Brown spot is one of the most economically damaging foliar diseases of tobacco in North Carolina. The disease typically affects lower or mature tobacco leaves. Because brown spot populations increase exponentially during the growing season, plants that are in the field longer than normal are most damaged by this disease.
The causal agent of brown spot is Alternaria alternata, which is an opportunistic pathogen of many crops. The pathogen survives in crop debris and disperses as conidia (asexual spores). Conidia germination requires moisture for germination and colonization of host tissue. Once tissues are colonized, abundant conidia are formed within lesions that are later dispersed to new tissues.
Alternaria alternata has a wide host range and can infect tobacco, pears, apples, wheat, tomatoes, beans, cotton, brassicaceae, peppers, cucurbits, potatoes, strawberries, beets, and many other common host plants. Although it is capable of colonizing a wide number of hosts, wounding is often required for disease to develop.
Small circular to irregularly-shaped spots, beginning small (0.25 in) and expanding as they mature (1.25 in). Lesions are dark brown with yellow halos surrounding the spots (Figure 1). Within the lesions, dark rings may be observed that contain thousands of spores that may be splash- or wind-dispersed to newer leaves. Lesions may coalesce, causing the necrotic tissue to tear away, leaving the leaves ragged. Brown spot can continue to develop under curing conditions, causing moldy growth on cured leaves.
Diseases with Similar Symptoms
Target Spot (Thanatephorus cucumeris, syn. Rhizoctonia solani) (Figure 2)
Target spot lesions are not limited to mature leaves. Spots are brown with concentric rings and lack spores.
Frogeye Leaf Spot (Cercospora nicotianae) (Figure 3)
Frogeye leaf spot lesions affect leaf tissues and may appear similar to early brown spot lesions. Frogeye leaf spot is characterized by small white lesions with yellow halos and black spots in the center (spores).
Leaf spots caused by Phytophthora nicotianae are limited to the lower leaves and will not spread upward. The lesions are dark brown with concentric rings, but do not contain dark, brown spores like brown spot.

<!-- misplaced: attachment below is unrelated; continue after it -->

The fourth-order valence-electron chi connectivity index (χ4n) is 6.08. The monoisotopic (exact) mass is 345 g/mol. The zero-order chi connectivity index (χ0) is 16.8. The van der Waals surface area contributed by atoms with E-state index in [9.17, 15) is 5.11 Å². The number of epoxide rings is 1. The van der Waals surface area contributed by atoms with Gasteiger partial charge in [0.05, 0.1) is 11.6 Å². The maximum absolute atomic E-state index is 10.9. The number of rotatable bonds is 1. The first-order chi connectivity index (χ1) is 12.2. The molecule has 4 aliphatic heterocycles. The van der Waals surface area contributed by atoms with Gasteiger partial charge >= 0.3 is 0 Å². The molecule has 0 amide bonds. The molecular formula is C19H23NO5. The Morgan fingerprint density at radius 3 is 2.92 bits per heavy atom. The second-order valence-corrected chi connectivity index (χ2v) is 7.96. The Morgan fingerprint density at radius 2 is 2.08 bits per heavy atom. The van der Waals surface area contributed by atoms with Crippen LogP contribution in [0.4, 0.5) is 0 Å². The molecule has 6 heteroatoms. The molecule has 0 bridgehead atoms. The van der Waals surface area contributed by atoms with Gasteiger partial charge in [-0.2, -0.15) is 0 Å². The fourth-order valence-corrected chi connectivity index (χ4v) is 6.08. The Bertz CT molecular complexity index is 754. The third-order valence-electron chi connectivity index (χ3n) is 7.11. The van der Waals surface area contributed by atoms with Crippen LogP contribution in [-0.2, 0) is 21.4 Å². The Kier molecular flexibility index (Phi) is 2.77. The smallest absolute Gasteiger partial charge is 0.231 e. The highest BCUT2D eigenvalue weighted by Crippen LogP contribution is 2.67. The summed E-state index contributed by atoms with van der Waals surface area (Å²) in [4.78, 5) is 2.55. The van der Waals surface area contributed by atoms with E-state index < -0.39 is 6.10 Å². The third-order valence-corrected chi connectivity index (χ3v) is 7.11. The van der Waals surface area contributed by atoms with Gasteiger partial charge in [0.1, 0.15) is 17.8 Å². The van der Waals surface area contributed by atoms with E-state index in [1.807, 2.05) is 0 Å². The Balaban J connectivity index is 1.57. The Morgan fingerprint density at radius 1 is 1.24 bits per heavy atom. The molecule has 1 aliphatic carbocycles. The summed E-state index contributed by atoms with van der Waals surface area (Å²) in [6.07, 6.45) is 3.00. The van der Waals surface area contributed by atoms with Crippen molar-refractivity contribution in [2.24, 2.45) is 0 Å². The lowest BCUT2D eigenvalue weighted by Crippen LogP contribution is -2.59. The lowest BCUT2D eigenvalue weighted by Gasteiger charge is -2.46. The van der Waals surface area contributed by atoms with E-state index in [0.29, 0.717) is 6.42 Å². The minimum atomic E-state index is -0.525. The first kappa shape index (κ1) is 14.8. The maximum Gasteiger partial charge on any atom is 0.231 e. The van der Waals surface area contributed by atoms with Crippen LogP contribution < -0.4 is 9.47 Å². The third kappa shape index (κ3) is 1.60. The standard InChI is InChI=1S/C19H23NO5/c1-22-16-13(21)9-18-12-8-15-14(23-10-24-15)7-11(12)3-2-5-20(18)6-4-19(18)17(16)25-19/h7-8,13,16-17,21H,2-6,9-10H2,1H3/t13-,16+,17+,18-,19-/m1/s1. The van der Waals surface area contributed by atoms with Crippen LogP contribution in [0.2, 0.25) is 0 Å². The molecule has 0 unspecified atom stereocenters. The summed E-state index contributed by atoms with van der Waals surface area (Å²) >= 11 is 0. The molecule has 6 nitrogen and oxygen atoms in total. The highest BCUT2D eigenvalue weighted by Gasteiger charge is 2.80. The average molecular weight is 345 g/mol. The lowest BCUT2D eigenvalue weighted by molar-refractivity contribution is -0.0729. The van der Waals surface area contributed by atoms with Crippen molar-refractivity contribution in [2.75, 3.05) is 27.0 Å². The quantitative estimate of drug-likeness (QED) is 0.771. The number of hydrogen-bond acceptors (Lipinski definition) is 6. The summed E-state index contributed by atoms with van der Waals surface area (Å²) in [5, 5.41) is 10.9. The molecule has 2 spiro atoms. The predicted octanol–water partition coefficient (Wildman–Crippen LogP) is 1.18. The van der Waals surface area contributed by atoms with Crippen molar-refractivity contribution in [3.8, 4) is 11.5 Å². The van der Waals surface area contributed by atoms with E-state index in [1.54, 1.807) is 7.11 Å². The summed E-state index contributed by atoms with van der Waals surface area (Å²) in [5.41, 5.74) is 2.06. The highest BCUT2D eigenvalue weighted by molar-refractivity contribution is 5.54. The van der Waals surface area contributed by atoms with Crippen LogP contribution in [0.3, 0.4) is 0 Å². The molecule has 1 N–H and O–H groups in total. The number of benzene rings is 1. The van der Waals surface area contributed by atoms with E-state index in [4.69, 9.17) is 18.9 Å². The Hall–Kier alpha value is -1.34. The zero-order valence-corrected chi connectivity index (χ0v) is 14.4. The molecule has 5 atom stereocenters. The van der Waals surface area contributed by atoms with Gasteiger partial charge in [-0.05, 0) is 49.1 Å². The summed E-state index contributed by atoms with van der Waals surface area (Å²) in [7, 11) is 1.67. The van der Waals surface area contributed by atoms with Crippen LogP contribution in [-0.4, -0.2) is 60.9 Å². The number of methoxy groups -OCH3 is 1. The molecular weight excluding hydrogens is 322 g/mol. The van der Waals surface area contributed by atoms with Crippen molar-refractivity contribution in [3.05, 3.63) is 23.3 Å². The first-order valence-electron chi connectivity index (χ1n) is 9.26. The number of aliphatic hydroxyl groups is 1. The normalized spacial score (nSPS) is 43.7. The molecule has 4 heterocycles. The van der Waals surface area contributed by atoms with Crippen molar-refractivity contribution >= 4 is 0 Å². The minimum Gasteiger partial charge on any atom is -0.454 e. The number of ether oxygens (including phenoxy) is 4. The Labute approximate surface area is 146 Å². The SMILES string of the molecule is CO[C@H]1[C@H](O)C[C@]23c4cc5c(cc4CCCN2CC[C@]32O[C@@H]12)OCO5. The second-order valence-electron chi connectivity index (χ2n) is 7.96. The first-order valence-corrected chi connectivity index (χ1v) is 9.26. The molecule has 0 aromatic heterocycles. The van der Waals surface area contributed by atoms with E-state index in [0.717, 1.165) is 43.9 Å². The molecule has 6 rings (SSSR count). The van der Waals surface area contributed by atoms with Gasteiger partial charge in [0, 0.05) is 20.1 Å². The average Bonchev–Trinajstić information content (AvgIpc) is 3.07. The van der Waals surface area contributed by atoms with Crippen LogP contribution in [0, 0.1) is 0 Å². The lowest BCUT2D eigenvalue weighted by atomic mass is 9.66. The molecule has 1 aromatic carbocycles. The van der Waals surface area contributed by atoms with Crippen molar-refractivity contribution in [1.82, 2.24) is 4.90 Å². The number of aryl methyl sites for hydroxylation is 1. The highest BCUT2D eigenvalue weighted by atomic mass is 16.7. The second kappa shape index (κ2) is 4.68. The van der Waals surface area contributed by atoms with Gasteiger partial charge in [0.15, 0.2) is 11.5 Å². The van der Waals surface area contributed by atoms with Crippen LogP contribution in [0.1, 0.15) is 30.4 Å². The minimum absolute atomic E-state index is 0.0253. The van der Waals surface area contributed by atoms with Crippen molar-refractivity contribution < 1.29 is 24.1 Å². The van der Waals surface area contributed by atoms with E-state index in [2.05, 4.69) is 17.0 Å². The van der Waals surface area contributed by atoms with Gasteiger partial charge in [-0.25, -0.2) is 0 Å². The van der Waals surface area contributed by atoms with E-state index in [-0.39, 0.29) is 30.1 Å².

Disease Cycle and Favorable Conditions for Disease
Alternaria alternata survives on crop debris or other weedy hosts. Conidia production begins when warm, moist conditions are present in the spring. Alternaria alternata conidia disperse via air currents, and their release from the lesions can be triggered by rainfall. When the conidium lands on a leaf, it will wait until the nighttime dew, and then germinate. It can either enter through the stomata, or penetrate directly through the top of the leaf, infecting the leaf within 12 hours. New production of conidia can occur in as few as ten days after the first symptoms appear and can continue for a long period of time thereafter.
Brown spot management is geared to reduce fungal inoculum build-up in the production system and delay initial onset of disease. Crop rotation away from tobacco will allow for crop debris to completely decay limiting fungal survival. Quickly destroying crop debris after harvest will also limit inoculum survival on tobacco tissues.
Infections by other pathogens that impact general plant health may also increase brown spot incidence. High nematode pressures, black shank, and Granville wilt may also increase brown spot. Limit nematode and other disease pressures where possible.
Adequate nutrition (not deficient nor excessive) for encouraging vigorous growth of leaves and limiting excess growth may reduce the impact of brown spot. Additionally, proper plant spacing and sucker control will limit humidity in plant canopies, reducing brown spot incidence.
The NCSU Plant Disease and Insect Clinic provides diagnostics and control recommendations.
The NC State Extension Plant Pathology Portal provides information on crop disease management.
The North Carolina Agricultural Chemicals Manual provides pesticide information for common diseases of North Carolina. The manual recommendations do not replace those described on the pesticide label, and the label must be followed.
The Tobacco Diseases Information page, created by the Shew lab at NC State University, provides in depth information on several tobacco diseases found in North Carolina.
For assistance with a specific problem, contact your local N.C. Cooperative Extension agent.
This factsheet was prepared by the NCSU Field Crops and Tobacco Pathology Lab in 2019.
Publication date: Sept. 27, 2019
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